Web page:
Having pretty much lost my appetite, even for a family favorite like cheesy pasta, I calmly moved on to some follow-up questions; but it only got worse.

Here’s how he presented it: he had gone down a big slide, and even though a counselor had promised him she would catch him at the bottom, she didn’t. Yes, the water was deep. He went under and then came back up again, and then he went under again, except this time, he didn’t come back up. And that was when the lifeguard saved him.

Now the smell of the broccoli was making me nauseated. Somehow I withheld blurting out the questions that multiplied exponentially in my head and instead slowly continued my careful line of pointed questioning: “Where was the lifeguard? Was she sitting on one of those tall chairs high above the pool and she had to come down to save you?”

“No, Mom—she was right there!” Brooks answered immediately. “Two miles away.”

I didn’t sleep that night. Even though I knew the Y staff would have called me if something significant had happened, every time I closed my eyes I saw Brooks drowning with no one to help him because of some innocent misunderstanding; because a counselor didn’t realize that Brooks can describe something right beside him as two miles away.

First thing the next morning, we met with the program director and got the facts: The deepest section of the pool only three and a half feet, and there was a lifeguard positioned at the bottom of the slide to help all the kids up. From their perspective, Brooks was afraid of the slide at first but then worked up the courage to try it and everyone was proud of how brave he was. Whether or not it was necessary at that point, I felt the need to reiterate my “we need the staff to be vigilant” speech: Brooks cannot swim;  he can easily get separated from his partner; he can easily be unaware that he’s even been assigned a partner. Even though they know him well and they are familiar with his challenges (some of his counselors over the years have even become trusted babysitters!), there is no denying that what they offer is a mainstream program with some special education support on the side. Most of the time, this is the ideal program for my son.

There is an inherent risk in exposing Brooks to the wider world of kids and adults who are not necessarily versed in autism, but my husband and I both believe it’s worth taking. Even though it continues to keep us up at night.




We’re paying school bus drivers too much? Really?!

SchoolBus_EnglishSince pre-K, my son’s New York City school bus drivers and matrons have always been professional, punctual, and polite. This year, every morning as Brooks boards his yellow minibus, I watch the matron help him with his seat belt, and I know that she and the driver will look out for him because they understand that he can’t always speak up for himself. They both have years of experience with special needs busing, and because of that, my husband and I can wave goodbye to Brooks comforted by the fact that he feels safe and is in good hands.

I could go on indefinitely about the mind-numbing bureaucracy of the Office of Pupil Transportation when it comes to setting up routes and travel times, but our experience of the drivers and matrons in the field has always been positive.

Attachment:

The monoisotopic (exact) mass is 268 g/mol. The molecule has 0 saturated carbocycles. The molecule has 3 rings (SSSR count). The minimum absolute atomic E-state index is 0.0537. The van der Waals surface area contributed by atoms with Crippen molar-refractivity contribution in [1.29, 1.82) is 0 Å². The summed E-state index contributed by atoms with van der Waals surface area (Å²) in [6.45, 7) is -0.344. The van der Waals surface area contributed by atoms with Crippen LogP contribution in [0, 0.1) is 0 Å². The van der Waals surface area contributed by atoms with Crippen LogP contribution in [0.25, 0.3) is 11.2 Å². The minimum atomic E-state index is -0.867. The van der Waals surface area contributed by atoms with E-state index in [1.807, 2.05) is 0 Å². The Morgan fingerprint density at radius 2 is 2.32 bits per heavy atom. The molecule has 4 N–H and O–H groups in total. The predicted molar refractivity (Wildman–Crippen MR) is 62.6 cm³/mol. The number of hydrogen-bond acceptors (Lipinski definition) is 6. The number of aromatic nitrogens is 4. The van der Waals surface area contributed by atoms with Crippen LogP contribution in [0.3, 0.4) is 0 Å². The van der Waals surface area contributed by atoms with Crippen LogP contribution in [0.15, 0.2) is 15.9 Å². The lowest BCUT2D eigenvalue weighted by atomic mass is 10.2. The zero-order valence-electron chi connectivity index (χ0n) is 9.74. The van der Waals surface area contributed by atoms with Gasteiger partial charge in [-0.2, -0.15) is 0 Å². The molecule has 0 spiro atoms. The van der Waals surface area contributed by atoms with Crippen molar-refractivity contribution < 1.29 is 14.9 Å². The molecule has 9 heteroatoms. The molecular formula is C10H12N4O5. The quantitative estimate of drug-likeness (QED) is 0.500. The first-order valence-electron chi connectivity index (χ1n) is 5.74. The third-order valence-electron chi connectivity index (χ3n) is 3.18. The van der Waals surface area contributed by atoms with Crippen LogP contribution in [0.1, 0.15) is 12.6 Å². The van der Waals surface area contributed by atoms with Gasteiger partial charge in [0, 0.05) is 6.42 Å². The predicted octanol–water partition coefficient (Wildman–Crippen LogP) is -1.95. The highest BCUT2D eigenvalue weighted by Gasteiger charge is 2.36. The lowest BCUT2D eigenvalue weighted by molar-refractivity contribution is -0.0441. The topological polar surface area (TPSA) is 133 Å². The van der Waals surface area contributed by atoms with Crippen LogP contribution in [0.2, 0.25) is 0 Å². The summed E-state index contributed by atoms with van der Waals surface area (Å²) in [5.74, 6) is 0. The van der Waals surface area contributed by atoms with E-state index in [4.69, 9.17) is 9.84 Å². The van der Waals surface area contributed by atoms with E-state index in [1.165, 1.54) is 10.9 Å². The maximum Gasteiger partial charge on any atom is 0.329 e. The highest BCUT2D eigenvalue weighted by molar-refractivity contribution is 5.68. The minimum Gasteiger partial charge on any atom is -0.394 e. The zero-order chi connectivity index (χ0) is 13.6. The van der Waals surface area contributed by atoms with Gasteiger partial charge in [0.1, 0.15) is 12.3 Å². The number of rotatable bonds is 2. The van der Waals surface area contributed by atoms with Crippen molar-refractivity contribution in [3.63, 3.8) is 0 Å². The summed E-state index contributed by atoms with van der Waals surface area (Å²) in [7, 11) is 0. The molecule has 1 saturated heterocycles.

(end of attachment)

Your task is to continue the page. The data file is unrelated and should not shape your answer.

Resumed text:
But this week, thanks to Mayor Bloomberg and Chancellor Walcott, our dependable allies will likely have no option but to strike.

Chancellor Walcott claims: “Though the City cannot legally do what the bus drivers’ union wants, they are threatening a strike that would impact our students and families.”. Of course, that is hardly the full story: according to PIST (Parents to Improve School Transportation): The City is hiding behind an unrelated Court of Appeals decision that does not apply to special education children.

Does it make any sense to cut our school bus driver salaries below the current annual $36,000 average? Given that we pay our sanitation workers  an average salary of $49,600, the truth is that we spend more money transporting our garbage than our school children. If you’re as appalled by this statistic as I am, please take a moment to sign this petition.

Since the DOE’s pattern of doling out indignities to special education families is not changing anytime soon, chances are that my husband and I, along with 52,000 other special needs parents, will be turning our lives upside down this week figuring out how to get our kids to and from school.




The zen of jigsaw puzzles

puzzleBefore our eagerly anticipated New Year’s 4-day weekend began, I went out and bought myself a 500-piece jigsaw puzzle.

I am not fooling myself that there is any high art in this–putting these puzzle pieces together–but that was part of my plan: I didn’t want to create something new. I wanted the comfort of knowing the picture was already there waiting for me, full of whimsical colors and shapes; I just needed to negotiate how it all fit together.

And I could do that while sipping a cup of coffee–or a glass of wine–for as many uninterrupted hours as I liked. And long after it got dark and the boy and the dad were happily fast asleep, I took Pandora up on its offer to play me all my favorite late-night holiday songs.

That’s how I spent Saturday night, and by 3am I was holding the final piece. Once it was placed, and I had had my fill smoothing out the puzzle grooves with the tips of my fingers so that I could properly admire Picasso’s unique composition, I removed a single piece.

As per my deal with my husband, he would be the one to put in the final piece the next morning. That way, we could tell our friends that I started the puzzle but he finished it.

Perhaps it’s no coincidence that a puzzle piece has become the autism icon. It’s one of my New Year’s resolutions to evoke Saturday night’s approach when it comes to understanding Brooks: slow down, take one piece at a time, and most importantly, never lose sight of how beautiful he is.



%d bloggers like this: